MLive: Police expected violence at U.S. Capitol but weren’t ready for ‘coordinated attack.’ Michigan senator leads probe to learn why.
Security officials tasked with protecting Washington, D.C. testified before a U.S. Senate panel that they knew extremist groups were poised to commit violence on Jan. 6, but said information suggesting a planned attack on the U.S. Capitol wasn’t shared with police.
Michigan Sen. Gary Peters, D-Bloomfield Township, co-chaired a joint hearing of two Senate committees investigating failures that allowed a mob of Trump supporters and far-right agitators to delay the certification of the presidential election. Former Capitol security officials who testified Tuesday blamed federal agencies for not passing along vital information that planned protests would likely be more violent than two earlier pro-Trump events.
“We had planned for the possibility of violence, the possibility of some people being armed, not the possibility of a coordinated military-style attack involving thousands against the Capitol,” said Steven Sund, who resigned from his position as chief of the U.S. Capitol Police after the riots.
Metropolitan Police Department Chief Robert Contee said available intelligence pointed to “a large presence” of extremist groups that participated in violence during “Million MAGA March” protests in Washington, D.C. in November and December last year. Contee said police weren’t provided information suggesting the groups were plotting an assault on the Capitol itself.
Sund told lawmakers that did not receive an FBI report that warned extremists were preparing for “war” in Washington, D.C. on Jan. 6. Peters, chairman of the Senate Homeland Security Committee, said the failure to deliver this important information before the attack is an obvious problem.
“How could you not get that vital intelligence?” Peters asked.
“I think that information would have been helpful to be aware of,” Sund answered.
Security officials said they were caught off guard by the level of coordination between the rioters, who communicated through private radio channels and hand signals. Federal charging documents allege members of the Proud Boys and Oath Keepers extensively planned ahead of the attack, removed police barriers and used improvised weapons to beat back police.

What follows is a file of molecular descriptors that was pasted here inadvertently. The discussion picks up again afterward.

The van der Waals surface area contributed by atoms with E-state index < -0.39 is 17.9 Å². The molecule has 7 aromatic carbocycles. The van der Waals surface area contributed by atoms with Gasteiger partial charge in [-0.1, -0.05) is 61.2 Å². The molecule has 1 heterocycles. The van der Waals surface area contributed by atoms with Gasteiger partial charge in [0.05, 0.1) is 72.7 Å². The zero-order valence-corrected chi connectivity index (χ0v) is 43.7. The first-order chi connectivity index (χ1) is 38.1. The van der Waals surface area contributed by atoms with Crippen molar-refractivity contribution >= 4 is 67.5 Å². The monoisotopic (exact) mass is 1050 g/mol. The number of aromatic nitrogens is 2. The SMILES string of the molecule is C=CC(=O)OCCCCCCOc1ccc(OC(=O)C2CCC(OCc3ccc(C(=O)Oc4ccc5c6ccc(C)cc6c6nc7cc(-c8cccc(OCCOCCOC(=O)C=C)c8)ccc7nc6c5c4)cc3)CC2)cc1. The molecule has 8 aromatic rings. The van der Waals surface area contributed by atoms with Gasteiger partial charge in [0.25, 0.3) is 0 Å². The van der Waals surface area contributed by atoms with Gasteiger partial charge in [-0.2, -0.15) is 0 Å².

Authorities have yet to arrest people responsible for planting pipe bombs outside the headquarters of the Democratic Party and Republican Party, which Sund said was likely an attempt to draw police attention away from Capitol. Others brought climbing gear and chemical irritants.
Peters noted that the Department of Justice is prosecuting more than 200 federal cases, with 40 linked to extremist groups like Proud Boys and Oath Keepers.
Rioters smashed through windows and doors to breach the Capitol and engaged in a melee that injured 140 law enforcement officers. A Capitol Police officer died from injuries sustained in the attack, while a woman was shot by police near the House chamber where rioters were trying to break in.
“These criminals came prepared for war,” Sund said.
Sund said an internal report he viewed on Jan. 3 warned protesters were planning to target Congress itself. Sund said security plans were changed based on that report.
No civilian law enforcement agency is trained or equipped to repel thousands of rioters, Sund said. However, he said police procedures also prevented necessary resources from being deployed to handle the threat.
Paul Irving, former House Sergeant at Arms, said security plans for Jan. 6 were based on incomplete intelligence about the threat.
Irving said he met with Sund and former Senate Sergeant at Arms Michael Stenger to discuss whether the National Guard should be deployed. Irving said they collectively agreed the bringing in the National Guard wasn’t necessary.
“We all believed that the plan met the threat and that we were prepared,” Irving said. “We now know we had the wrong plan.”
Testimony from the security officials conflicted on some details of the events. Sund said he contacted Irving shortly after the attack began to request help, though Irving said he has no memory of the phone call. Senators asked for phone records to clear up the discrepancy.
Tuesday’s hearing is the first of several steps Congress is taking to review the Jan. 6 incident and adopt reforms.
The hearing follows a week-long impeachment trial examining the role former President Donald Trump played in the riots. The House voted to impeach Trump on one charge of “inciting an insurrection,” but a bipartisan group of Senators did not gather enough support to convict the former president.
Peters said the matter still deserves “exhaustive consideration” to give Americans answers on how the Capitol was breached.
Peters was elevated to lead the Senate Homeland Security and Governmental Affairs Committee in the 117th Congress. Peters said addressing a rising threat of domestic terrorism, white supremacy, anti-government militias and QAnon conspiracies is a top priority.
“These ideologies are intertwined in numerous ways, and on Jan. 6 we saw just how quickly they can shift from online communities to committing organized violent attacks in the real world,” Peters said.
By: Malachi Barrett
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